Imagine that you are in Dorothy’s shoes for a moment. Within the first fifteen minutes of your arrival in this mysterious place, you find yourself face-to-face with one of the scariest villains ever seen. This apparently evil witch has appeared in a blaze of sulfur and smoke, and she begins to make trouble. How frightening is this creature? For starters, her skin is green. A very intense shade of green. Unlike the rainbow-colored garb worn by the cheerful Munchkins and the cotton-candy frock of the Good Witch of the North, this furious witch is dressed to impress in flowing, dramatic black. Her laser-sharp focus is zeroed in on your destruction. And obtaining those glittering ruby slippers that are glued to your feet. The witch disappears as quickly as she arrives (and just as dramatically), in a towering column of fire. Heaven only knows when or where the creature may reappear.
Imagine that you have been informed that the only way to escape a horrible fate at the hands of this witch is to travel quite a distance to a mysterious place called The Emerald City to meet with a powerful Wizard who may (but possibly will not) be able to help you find a way back to your own dimension. You are told that you must walk alone along a Yellow Brick Road, without aid or GPS and with no cell phone. And you had better get going before that scary witch returns. Best of luck, kid.
It is very difficult to imagine the kind of intestinal fortitude it would take to stop quivering in those ruby slippers in order to take even the first step along that path of yellow bricks. But plucky little Dorothy from Kansas takes a deep breath, squares her shoulders, and with only a tail-wagging cairn terrier for protection, sets off into an unknown and utterly strange realm of wonders and horrors. Could you do it? Could you skip merrily down that golden path, off the edge of reality, singing with gusto? Or would you run back into your crushed house and lie shivering under what is left of your bed, hoping it will all just go away?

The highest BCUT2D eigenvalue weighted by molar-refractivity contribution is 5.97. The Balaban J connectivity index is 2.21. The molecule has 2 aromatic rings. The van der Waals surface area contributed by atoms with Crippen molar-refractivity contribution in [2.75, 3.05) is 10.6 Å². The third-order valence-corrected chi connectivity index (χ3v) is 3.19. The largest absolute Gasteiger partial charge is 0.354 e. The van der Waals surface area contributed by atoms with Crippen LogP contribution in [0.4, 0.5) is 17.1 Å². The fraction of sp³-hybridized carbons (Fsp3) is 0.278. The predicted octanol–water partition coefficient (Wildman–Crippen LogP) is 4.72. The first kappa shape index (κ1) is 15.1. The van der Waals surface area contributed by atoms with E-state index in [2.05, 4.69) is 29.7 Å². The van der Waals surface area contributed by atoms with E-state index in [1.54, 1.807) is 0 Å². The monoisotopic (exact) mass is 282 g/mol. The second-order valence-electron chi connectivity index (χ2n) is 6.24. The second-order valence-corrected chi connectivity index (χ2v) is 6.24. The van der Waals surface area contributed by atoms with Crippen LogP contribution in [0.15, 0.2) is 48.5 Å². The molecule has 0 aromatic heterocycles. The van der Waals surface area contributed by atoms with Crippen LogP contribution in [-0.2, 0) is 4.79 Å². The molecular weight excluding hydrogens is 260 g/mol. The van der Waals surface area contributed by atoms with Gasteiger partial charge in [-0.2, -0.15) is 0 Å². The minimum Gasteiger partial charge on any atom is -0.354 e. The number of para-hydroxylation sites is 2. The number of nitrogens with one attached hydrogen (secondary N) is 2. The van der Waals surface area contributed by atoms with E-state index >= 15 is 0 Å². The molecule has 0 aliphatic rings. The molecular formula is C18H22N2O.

Courage is a major theme of both the book and the movie. Though the focus is primarily on the famous Cowardly Lion and his desire to acquire the elusive attribute, each of the characters on this shared journey displays tremendous courage numerous times, and always in service to others.
Shortly after the freshly oiled Tin Man joins the group, the travelers come to a dark and ominous wood. Their pace slows as they move through this overgrown part of the forest, but they are determined and do not turn back. Dorothy wonders aloud what dangerous animals might lurk in this unwholesome place, and the Tin Man suggests that perhaps the only creatures to fear might be “Lions and tigers and bears! Oh my!” The allies cling to one another even more tightly and press forward.
As often happens in life, that which we resist persists so, naturally, at that very moment the girl from Kansas and her new friends find themselves face-to-face with an aggressive, roaring lion that has lunged forth from behind a rock to attack them. The frightening beast circles and begins to bully the group of travelers with snarls and threats.